Uruguay's president has said he is open to taking a number men being held at the US military prison in Guantanamo Bay.
Jose Mujica said on Thursday that his country had agreed to receive the prisoners and called the decision a matter of human rights. However, a US official said no agreement had been reached.
"If the inmates of Guantanamo want to make their nests in Uruguay, they can do it," Mujica told Channel 10's Subrayado programme.
"That's not correct," she said. "We're consulting and in conversation, but there is no deal to make a process like this in Uruguay," Rynoso told Montevideo's El Espectador radio show.
|Jose Mujica offers home to Guantanamo prisoners
The prisoners "haven't seen a judge, haven't seen a prosecutor, and the president of the United States wants to resolve this problem as well," Mujica added.
He said the prisoners would be granted refugee status in Uruguay.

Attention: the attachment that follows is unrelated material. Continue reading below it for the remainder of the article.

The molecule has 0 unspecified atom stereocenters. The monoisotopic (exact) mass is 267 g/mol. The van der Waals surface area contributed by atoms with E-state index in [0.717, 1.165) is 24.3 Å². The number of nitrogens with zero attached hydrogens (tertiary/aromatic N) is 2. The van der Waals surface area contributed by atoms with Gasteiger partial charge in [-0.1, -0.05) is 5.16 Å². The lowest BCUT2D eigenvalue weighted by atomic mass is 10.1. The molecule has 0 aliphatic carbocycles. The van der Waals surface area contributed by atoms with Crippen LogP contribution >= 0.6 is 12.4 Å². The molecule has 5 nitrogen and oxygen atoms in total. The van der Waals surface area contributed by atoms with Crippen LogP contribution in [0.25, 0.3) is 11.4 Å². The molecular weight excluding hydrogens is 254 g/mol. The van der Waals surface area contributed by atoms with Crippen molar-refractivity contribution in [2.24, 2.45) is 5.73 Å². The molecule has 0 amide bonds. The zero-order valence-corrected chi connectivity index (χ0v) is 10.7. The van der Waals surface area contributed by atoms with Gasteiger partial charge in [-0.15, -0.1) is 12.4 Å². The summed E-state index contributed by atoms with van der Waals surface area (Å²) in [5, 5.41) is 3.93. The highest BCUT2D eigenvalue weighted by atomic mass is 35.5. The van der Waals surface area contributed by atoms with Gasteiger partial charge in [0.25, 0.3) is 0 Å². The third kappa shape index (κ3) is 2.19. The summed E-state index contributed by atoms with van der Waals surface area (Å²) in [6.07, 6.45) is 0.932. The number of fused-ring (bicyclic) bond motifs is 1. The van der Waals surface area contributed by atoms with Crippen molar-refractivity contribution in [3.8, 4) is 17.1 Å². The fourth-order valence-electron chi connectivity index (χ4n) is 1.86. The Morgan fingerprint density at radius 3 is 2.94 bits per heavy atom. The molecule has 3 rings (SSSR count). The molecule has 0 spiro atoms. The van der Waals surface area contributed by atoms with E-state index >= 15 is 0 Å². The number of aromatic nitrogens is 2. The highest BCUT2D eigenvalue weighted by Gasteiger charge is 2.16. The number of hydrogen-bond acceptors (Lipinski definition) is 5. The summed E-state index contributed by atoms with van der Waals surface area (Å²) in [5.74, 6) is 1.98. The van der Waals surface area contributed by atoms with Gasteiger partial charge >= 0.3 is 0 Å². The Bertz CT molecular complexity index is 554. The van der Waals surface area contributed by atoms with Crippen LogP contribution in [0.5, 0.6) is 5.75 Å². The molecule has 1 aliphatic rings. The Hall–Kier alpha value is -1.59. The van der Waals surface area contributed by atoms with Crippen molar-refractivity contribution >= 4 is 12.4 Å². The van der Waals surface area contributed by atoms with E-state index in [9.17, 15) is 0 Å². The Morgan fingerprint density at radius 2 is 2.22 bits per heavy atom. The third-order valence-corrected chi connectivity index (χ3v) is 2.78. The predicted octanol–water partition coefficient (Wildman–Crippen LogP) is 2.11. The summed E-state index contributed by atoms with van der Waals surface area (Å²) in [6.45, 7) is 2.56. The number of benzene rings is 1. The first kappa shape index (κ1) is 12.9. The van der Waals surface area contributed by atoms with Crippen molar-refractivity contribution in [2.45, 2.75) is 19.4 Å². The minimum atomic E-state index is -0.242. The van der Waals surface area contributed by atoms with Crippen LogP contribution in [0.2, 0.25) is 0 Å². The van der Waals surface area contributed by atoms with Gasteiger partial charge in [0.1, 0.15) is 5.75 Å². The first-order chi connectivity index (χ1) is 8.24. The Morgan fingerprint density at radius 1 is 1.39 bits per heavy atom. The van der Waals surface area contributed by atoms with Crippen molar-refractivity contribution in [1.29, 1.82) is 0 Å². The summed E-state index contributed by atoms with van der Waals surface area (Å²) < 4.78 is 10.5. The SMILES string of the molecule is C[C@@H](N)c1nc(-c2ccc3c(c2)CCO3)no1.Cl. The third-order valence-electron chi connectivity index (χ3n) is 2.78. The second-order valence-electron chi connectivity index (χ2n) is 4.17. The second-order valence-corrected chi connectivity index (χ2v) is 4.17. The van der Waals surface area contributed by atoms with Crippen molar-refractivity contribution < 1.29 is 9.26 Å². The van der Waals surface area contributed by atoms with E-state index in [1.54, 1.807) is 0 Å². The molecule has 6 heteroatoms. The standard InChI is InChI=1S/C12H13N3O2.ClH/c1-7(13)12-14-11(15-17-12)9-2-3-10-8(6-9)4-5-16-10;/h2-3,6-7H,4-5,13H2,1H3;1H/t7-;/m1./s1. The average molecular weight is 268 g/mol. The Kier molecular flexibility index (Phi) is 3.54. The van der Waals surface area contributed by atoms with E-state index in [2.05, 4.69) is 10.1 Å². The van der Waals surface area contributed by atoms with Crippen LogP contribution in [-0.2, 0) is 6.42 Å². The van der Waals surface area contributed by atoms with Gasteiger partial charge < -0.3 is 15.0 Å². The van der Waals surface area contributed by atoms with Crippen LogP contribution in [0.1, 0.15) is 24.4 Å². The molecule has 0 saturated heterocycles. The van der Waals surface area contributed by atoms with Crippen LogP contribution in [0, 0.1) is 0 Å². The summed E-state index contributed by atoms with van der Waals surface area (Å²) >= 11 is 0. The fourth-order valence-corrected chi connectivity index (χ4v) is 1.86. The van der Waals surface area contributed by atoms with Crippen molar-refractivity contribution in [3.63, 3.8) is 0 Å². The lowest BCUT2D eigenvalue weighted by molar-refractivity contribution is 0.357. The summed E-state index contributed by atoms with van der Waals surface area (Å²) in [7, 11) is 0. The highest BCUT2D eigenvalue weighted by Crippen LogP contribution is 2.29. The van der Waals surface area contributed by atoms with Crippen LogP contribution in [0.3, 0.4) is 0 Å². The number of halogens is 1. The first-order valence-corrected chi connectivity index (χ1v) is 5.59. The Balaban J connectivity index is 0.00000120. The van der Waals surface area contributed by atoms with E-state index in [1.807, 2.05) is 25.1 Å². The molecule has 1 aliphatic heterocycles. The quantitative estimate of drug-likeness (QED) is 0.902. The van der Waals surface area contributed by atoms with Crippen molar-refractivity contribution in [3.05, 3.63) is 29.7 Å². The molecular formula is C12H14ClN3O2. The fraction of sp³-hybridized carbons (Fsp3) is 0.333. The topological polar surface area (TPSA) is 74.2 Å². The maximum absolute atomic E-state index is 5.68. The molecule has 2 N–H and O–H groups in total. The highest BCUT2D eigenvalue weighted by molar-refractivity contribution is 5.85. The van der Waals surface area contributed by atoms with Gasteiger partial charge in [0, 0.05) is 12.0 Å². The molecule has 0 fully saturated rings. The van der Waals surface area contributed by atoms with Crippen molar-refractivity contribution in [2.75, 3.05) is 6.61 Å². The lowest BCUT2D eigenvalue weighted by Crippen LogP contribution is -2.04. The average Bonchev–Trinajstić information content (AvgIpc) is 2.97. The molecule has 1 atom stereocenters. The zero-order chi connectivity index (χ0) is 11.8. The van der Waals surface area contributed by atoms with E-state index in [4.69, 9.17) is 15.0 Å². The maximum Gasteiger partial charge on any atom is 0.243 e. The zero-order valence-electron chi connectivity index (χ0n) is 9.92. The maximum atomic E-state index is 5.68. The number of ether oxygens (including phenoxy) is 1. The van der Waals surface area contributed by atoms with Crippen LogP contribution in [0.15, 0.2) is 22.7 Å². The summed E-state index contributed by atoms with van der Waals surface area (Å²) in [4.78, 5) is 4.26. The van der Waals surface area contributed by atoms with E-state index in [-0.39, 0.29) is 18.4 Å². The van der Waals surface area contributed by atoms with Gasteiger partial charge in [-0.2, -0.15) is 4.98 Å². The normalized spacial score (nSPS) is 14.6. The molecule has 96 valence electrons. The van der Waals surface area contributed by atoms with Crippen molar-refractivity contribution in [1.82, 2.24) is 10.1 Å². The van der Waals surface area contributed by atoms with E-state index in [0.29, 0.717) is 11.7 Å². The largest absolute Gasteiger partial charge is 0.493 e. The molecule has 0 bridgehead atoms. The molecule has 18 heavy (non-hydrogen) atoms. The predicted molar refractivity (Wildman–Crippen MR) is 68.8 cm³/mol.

When asked if he had demanded something in return from Washington, Mujica replied: "I don't do favours for free."
Julissa Reynoso, the US ambassador in the country, stressed that no agreement had yet been reached "We're still talking," Reynoso said, denying that the governments had agreed that five prisoners would go to Uruguay.
The country's weekly Busqueda magazine reported earlier in the day that Mujica had agreed to accept five Guantanamo prisoners at the request of the US president, Barack Obama, and that his secretary of state, John Kerry, personally called Uruguay's president to thank him on Monday.
The magazine also said the deal includes a requirement that the former prisoners remain inside Uruguay's borders for at least two years.
Obama has struggled to fulfill his five-year-old promise to close the prison, and countries have been slow to come forward and agree to accept transferred prisoners.
The US has resettled 43 Guantanamo prisoners in 17 countries since Obama took office, and has released 38 others to their homelands.
There are 154 prisoners still being held at the prison, many of whom have been held for years without charge.